MTSU history professor Pippa Holloway
Above photos by MTSU's J. Intintoli
(MURFREESBORO) MTSU's 817 new graduates are perfectly positioned to be advocates for public education, a longtime university professor said Saturday, Aug. 10, because they're its successful products.
"We can't take our system of public education for granted, so please, be advocates throughout your lives for our great American system of public education, from kindergarten onwards," MTSU history professor Pippa Holloway said during the university's summer 2019 commencement ceremony in Murphy Center.
"Public education offers people from diverse backgrounds opportunities for success ... to reach their full potential. An education at MTSU is not cheap, but because it's a publicly supported institution, it's an amazing bargain compared to private universities.
"MTSU drives economic growth across the region in our state because a university education helps you solve social problems; contribute to technological advances; be innovators, thinkers and leaders. Education makes you more informed when you vote, better able to understand your responsibilities as a citizen, and better able to hold our elected leaders accountable."
Holloway, an MTSU professor since 1999, has served in MTSU's Faculty Senate since 2016 and completed her tenure as president Saturday.
Biology major Clinton Warren of Tullahoma, Tennessee, who studied leaf-cutter ants in Costa Rica this summer during an experiential learning course in tropical biology, is already aiming for his next success story: graduate school at MTSU and a master's degree.
Warren graduated summa cum laude from MTSU and with distinction from the University Honors College, earning a perfect 4.0 GPA after transferring from Motlow State Community College as an Honors Transfer Fellow in 2017. His mother, Tina Shang, was one of the original honors transfer group in 2013, and his sister, Heather Mangrum, is a 2018 MTSU alumna.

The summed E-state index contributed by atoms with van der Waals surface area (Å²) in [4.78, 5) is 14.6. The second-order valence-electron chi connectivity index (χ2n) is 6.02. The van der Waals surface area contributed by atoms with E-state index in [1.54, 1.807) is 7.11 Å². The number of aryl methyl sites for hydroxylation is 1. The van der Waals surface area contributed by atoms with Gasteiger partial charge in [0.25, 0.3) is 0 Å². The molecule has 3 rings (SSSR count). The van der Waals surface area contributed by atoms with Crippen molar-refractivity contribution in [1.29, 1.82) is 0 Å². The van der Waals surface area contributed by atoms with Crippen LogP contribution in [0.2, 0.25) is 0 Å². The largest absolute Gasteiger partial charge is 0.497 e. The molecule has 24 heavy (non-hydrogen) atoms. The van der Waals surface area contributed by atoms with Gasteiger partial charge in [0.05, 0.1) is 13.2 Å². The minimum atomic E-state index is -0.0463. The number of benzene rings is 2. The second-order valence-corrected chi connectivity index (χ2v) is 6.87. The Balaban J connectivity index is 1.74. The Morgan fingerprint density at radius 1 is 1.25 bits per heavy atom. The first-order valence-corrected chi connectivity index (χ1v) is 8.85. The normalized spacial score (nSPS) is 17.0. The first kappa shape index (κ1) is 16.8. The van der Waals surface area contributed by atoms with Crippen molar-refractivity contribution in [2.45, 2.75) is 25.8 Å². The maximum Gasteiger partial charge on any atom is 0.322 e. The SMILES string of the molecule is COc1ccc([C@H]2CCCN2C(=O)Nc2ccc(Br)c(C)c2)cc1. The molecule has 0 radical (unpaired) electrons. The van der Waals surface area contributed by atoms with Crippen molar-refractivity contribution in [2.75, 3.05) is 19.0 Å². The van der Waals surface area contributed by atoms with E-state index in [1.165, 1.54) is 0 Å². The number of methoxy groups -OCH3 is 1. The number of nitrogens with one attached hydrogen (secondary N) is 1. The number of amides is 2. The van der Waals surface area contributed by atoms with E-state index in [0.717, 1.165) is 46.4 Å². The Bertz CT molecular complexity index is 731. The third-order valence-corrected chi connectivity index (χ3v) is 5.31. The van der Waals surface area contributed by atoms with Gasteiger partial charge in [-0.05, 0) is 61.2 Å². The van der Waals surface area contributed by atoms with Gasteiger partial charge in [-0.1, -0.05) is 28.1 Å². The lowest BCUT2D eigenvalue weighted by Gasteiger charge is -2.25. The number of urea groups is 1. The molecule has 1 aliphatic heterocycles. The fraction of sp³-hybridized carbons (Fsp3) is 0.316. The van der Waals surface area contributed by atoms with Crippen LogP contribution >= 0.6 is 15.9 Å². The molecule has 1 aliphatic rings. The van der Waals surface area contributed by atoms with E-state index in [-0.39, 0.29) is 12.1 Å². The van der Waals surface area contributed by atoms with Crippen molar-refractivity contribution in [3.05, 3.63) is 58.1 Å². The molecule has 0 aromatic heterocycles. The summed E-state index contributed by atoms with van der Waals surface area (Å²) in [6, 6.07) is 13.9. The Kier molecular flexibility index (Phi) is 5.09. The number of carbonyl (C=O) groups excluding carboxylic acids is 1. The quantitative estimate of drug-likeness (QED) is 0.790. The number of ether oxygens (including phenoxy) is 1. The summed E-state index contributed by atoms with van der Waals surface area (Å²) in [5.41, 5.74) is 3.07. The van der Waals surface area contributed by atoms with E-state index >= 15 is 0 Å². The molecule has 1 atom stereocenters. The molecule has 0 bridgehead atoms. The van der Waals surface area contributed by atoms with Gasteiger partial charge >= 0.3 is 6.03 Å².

At MTSU, Warren worked in the Office of Student Success as a supplemental instructor, helping students in anatomy and physiology classes for more than a year, This fall, he plans to continue conducting his scientific research, serve as a graduate teaching assistant and tutor students in general physiology.
"It feels like only yesterday that I doubted myself capable of succeeding in academia, but through hard work, determination and the incredible support of family, faculty, staff and a few special classmates, I am now moving on to a graduate program with goals to pursue a career in academia," Warren said.
"My advice to those who are in the midst of earning their degrees: Keep working hard, interact with your faculty, staff and classmates frequently and explore the concepts and topics that spark passion and interest within you. These simple things can make a world of difference in your college experience and leave you with a better sense of preparedness following your graduation."
MTSU President Sidney A. McPhee commended the new Class of 2019 graduates for reaching this critical milestone and thanked them for choosing the Murfreesboro university to accomplish it.
"We are extremely grateful and honored that you entrusted us with something so important as your education," he said. "We're confident in your preparation to take on new and exciting challenges, and we look forward to seeing the far-reaching impact of what you've learned during your studies at this university."
The university is celebrating its inclusion in the new Princeton Review list of America's best colleges, announced last week and praising MTSU as "a hidden gem" and "a go-to choice for ... a quality and affordable education."
Holloway told the audience that an affordable education is the catalyst for her family's success. She's the daughter of immigrants who joined countless other Americans in the nation's public schools, ultimately becoming scientists and ensuring that she, too, received a thorough public-school education.
"You're here because, like me, a lot of people gave you a gift," she told the students. "Some were people you know, most importantly your family, who may have helped pay for your education, and your loved ones who supported you through it, but many of the people who brought us all here today aren't here, and they aren't people we know.
"Please think about how you can use your education to make the lives of all the people of the state better, no matter who they are, because all the residents of Tennessee have contributed to your education and helped enable your success."
Students from MTSU's nine colleges -- Graduate Studies, Basic and Applied Sciences, Behavioral and Health Sciences, the Jones College of Business, the College of Education, Liberal Arts, Media and Entertainment, the University College and the University Honors College -- received their degrees during the summer ceremony. A program listing each of the 603 undergrads and 214 graduate students is available at http://ow.ly/6s3y30pgKoY